It’s back, hopefully as something regular. Video Game Archaeology is my
monthly exploration of an artifact video game found during my excavations of various bargain bins and yard sales; an examination of a game cast off and long forgotten.
This entry in VGA is Burai Fighter, yet another NES game. I discovered it while looking up information on Low G Man. Both games were made by KID, a smaller NES developer whose output I am coming to really appreciate. Once I turned the game on, I realized I had played it a little at some point in the past. Probably at a friend’s house for a birthday party. Burai Fighter is a solid NES game, not quite spectacular, but definitely better than the average. Burai Fighter was published in America by Taxan in 1990. It is a shooter with less of a focus on the shooting and a greater emphasis on navigation. KID, the developer, also made the GI Joe games, as well as Low G Man and more recently some visual novels. They never really had that big breakout hit, but all of their games that I have played are good. KID also developed the well-regarded shooter Recca, which I have never played. One thing worth noting outside the game is its amazing boxart. The cover to this game looks awesome. According to the game’s manual, the Burai are the are Super-Brains bent on conquering the universe.
Burai Fighter is quite a bit different than the average scrolling shooter. Instead of the usual ship, you play as a man in a flying space suit. Instead of just scrolling to the right or up, Burai fighter scrolls in all directions. Usually it does go in just one direction, but there are places where if you push against the screen at the right time the direction will change. Unfortunately, looking for these can get you squeezed into trap corners. Still, the way it does it is pretty neat. Stage 5, I believe, is kind of a trick stage, where the game scrolls a little way before changing direction and trying to trap the player. Like most shooters, it requires some memorization to beat, but for the most part you can just play. Stages 3 and 6 are completely free scrolling. At the start of the stage it shows the player where the boss is on a grid and it is up to the player to go find it. Those stages are interesting in theory, but the best that can be said of them is that they are better than the bulk of NES special stages.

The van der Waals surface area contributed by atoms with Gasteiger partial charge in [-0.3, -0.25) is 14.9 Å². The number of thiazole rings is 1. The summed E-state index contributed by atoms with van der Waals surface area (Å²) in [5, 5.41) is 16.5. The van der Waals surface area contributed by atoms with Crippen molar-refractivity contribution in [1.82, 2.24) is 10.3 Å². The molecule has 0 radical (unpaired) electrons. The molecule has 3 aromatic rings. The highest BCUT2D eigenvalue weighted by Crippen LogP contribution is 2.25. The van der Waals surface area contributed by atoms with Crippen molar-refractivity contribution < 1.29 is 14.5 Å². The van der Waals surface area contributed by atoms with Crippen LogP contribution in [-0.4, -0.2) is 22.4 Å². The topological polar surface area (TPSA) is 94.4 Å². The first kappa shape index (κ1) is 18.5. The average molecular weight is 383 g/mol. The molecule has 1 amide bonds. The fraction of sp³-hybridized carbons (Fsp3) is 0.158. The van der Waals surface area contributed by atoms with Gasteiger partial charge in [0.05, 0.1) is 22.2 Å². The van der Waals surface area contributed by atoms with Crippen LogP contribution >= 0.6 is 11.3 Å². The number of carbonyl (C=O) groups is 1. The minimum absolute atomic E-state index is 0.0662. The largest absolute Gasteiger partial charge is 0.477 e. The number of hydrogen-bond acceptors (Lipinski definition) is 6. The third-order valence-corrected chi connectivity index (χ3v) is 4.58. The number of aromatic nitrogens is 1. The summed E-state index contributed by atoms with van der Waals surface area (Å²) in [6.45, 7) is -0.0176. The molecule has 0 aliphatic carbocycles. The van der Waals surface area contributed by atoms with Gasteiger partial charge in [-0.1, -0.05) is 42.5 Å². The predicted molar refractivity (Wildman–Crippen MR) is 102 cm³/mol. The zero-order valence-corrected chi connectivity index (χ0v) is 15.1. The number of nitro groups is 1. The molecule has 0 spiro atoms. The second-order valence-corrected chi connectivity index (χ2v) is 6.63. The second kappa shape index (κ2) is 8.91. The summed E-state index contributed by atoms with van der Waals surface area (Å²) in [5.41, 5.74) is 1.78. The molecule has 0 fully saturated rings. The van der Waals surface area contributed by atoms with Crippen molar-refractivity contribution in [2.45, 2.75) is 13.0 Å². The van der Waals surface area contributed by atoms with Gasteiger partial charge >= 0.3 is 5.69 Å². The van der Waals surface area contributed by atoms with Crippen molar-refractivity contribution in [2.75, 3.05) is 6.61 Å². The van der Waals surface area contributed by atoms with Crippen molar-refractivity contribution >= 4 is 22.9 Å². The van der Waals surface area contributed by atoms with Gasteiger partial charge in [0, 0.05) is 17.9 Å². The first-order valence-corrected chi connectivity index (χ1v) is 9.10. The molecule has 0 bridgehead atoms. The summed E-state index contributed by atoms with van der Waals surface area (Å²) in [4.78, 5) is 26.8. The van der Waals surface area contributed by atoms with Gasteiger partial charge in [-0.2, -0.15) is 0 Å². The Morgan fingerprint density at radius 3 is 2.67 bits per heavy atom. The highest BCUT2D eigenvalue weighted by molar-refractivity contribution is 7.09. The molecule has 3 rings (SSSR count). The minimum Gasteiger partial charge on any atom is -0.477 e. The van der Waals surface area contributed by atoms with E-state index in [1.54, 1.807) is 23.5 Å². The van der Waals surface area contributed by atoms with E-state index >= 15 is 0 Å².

The controls take some getting used to. You shoot the direction you were pushing, eight possible directions, when you started shooting. As long as you hold the shoot button you will shoot that way. To change you aim you must stop shooting. The other button unleashes a screen clearing attack as long as you have collected enough red whatevers. There are three different weapon upgrades, with a well thought out system behind it. There is the ring, which isn’t very strong but does shoot through walls. Then there is the missile, which shoots right all the time but us very strong. Finally there is the laser, which can shoot through multiple enemies. You collect upgrades and the game saves all the upgrades you get, with three different levels of power for each weapon. When you die, you only lose the one you currently have. The only way to change weapon is to pick up an upgrade for that weapon.
There are a lot of friendly features in Burai Fighter, at least for an NES game. Infinite continues, fairly regular checkpoints, multiple difficulties, keeping weapons after death. Those are all good things. The problem with the game is that the levels are rather simple. Outside of some scrolling tricks, there is just not a lot going on. There aren’t many different enemies and few different patterns. The game is largely simple. It looks good, it plays good and it sounds good. The music for level 2 is especially good. Fans of 8-Bit games should at least give it a try.